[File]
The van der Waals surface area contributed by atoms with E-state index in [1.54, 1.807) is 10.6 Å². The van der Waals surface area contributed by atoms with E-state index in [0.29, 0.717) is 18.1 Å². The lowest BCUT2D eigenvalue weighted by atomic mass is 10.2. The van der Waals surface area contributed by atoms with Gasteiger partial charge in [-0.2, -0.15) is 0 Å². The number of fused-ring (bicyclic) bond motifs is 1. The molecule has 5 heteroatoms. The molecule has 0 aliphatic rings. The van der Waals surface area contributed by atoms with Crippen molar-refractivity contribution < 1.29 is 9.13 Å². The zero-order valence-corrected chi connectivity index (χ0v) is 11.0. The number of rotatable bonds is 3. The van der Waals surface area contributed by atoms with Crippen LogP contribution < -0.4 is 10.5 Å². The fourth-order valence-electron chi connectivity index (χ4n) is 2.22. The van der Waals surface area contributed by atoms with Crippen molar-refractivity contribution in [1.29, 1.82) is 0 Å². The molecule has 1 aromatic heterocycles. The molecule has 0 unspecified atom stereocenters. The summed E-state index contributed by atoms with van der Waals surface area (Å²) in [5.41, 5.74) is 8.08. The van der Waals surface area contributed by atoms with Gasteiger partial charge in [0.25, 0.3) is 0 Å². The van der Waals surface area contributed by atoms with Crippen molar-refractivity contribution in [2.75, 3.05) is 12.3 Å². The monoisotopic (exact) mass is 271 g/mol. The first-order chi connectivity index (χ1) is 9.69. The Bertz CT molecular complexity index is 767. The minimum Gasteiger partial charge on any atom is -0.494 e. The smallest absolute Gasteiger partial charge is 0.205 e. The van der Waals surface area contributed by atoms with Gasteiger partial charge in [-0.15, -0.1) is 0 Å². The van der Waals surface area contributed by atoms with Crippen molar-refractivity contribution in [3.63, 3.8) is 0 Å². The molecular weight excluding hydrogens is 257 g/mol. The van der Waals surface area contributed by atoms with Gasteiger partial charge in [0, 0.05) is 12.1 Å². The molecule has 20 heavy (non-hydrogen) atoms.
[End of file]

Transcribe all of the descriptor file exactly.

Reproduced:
The van der Waals surface area contributed by atoms with E-state index in [1.54, 1.807) is 10.6 Å². The van der Waals surface area contributed by atoms with E-state index in [0.29, 0.717) is 18.1 Å². The lowest BCUT2D eigenvalue weighted by atomic mass is 10.2. The van der Waals surface area contributed by atoms with Gasteiger partial charge in [-0.2, -0.15) is 0 Å². The number of fused-ring (bicyclic) bond motifs is 1. The molecule has 5 heteroatoms. The molecule has 0 aliphatic rings. The van der Waals surface area contributed by atoms with Crippen molar-refractivity contribution < 1.29 is 9.13 Å². The zero-order valence-corrected chi connectivity index (χ0v) is 11.0. The number of rotatable bonds is 3. The van der Waals surface area contributed by atoms with Crippen LogP contribution < -0.4 is 10.5 Å². The fourth-order valence-electron chi connectivity index (χ4n) is 2.22. The van der Waals surface area contributed by atoms with Crippen molar-refractivity contribution in [1.29, 1.82) is 0 Å². The molecule has 1 aromatic heterocycles. The molecule has 0 unspecified atom stereocenters. The summed E-state index contributed by atoms with van der Waals surface area (Å²) in [5.41, 5.74) is 8.08. The van der Waals surface area contributed by atoms with Gasteiger partial charge in [0.25, 0.3) is 0 Å². The van der Waals surface area contributed by atoms with Crippen molar-refractivity contribution in [2.75, 3.05) is 12.3 Å². The monoisotopic (exact) mass is 271 g/mol. The first-order chi connectivity index (χ1) is 9.69. The Bertz CT molecular complexity index is 767. The minimum Gasteiger partial charge on any atom is -0.494 e. The smallest absolute Gasteiger partial charge is 0.205 e. The van der Waals surface area contributed by atoms with Gasteiger partial charge in [-0.15, -0.1) is 0 Å². The van der Waals surface area contributed by atoms with Crippen molar-refractivity contribution in [3.63, 3.8) is 0 Å². The molecular weight excluding hydrogens is 257 g/mol. The van der Waals surface area contributed by atoms with Gasteiger partial charge in [0, 0.05) is 12.1 Å². The molecule has 20 heavy (non-hydrogen) atoms.